top of page

Refugees International's Advocacy Awards

Author: Lucy Adkin Published: 01/07/2021

Review of the Refugees International's Advocacy Awards in LA, USA. 25th May 2021.

On Tuesday 25th May 2021, Refugees International hosted their annual awards ceremony honoring those who have shown outstanding commitment to advocating on behalf of human rights. Over a year after the pandemic began, COVID era awards ceremonies are no longer a novelty. We have become used to peering at the carefully curated bookshelves in our bosses home offices, seen celebrities spend hours pouring themselves into ball gowns just to sit and smile at their computer screens. The clumsy danger of theatre flip seats replaced by faux leather swivel chairs, and prolonged technical glitches not nearly as exciting as reading the wrong name from an envelope. When you sign up to a Zoom webinar by Refugees International, you know there will be no podiums, no statuettes, or rapturous applause- you’re a person who has only recently been told by the state not to assemble freely, trying to learn what it’s like to not have ever known freedom. You log in and steel yourself because it goes without saying that the next hour is not going to make your world view any less complicated.

What Refugees International achieved that evening went beyond their raison d’être of ‘advocating for change’. Through empathetic interviewing and the accidental Zoom format, they reinforced a truth about displaced people that all of us know on some level- where they live is not their home. The power imbalance between the audience and the honorees felt too pervasive. The majority of the audience was made up of those who had benevolently signed themselves up to an NGO’s mailing list then decided to set aside an hour of their time to enrich their social consciousness before signing off to relax with the family in their childhood home. The honorees on the other hand were in a corner of a room in a country they’d been forced to resettle in, talking about a home they could not get back to even if there wasn’t a global health crisis standing in their way. From her current home in Germany, Dr Amani Ballour, this year’s recipient of the Exceptional Service Award, reminded us ‘no one wants to be a refugee’, the obvious yet forgotten idea that underscored the entire event.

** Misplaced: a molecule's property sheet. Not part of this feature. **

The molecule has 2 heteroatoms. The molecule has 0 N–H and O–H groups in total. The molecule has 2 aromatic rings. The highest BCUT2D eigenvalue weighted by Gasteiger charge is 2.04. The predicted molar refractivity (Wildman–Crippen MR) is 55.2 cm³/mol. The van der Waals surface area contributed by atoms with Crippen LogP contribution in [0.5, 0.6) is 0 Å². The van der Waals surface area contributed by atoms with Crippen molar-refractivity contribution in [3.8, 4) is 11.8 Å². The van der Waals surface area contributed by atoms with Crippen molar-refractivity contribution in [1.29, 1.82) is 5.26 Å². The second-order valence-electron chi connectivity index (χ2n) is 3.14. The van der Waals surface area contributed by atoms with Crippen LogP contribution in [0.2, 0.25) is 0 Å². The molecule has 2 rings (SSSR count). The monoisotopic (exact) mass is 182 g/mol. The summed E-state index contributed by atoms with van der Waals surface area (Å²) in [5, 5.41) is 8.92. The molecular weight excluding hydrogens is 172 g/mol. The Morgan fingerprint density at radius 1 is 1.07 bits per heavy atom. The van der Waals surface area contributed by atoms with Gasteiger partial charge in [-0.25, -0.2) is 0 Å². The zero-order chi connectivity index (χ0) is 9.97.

The result of defining a ‘refugee’ as a ‘migrant’

Dr Ballour’s words were so significant because they are the truth that is denied by the rising xenophobic right wing.

In the aftermath of the Brexit vote, as academics analyzed the framing of the ‘Leave’ campaign, one key word appeared time and time again: ‘migrants’.

Although ‘migrant’ and ‘refugee’ are two very distinct legal categories, the Leave campaigners often used them interchangeably until in the minds of the public ‘refugee’ referred to someone who had the choice to leave their homes, as opposed to fleeing for their own safety. To maintain an ‘us’ and ‘them’ narrative you need to give agency to the outsider so that they are to blame for their suffering. This in turn enables the majority to believe in their own inherent superiority because they would never find themselves in such a situation in the first place.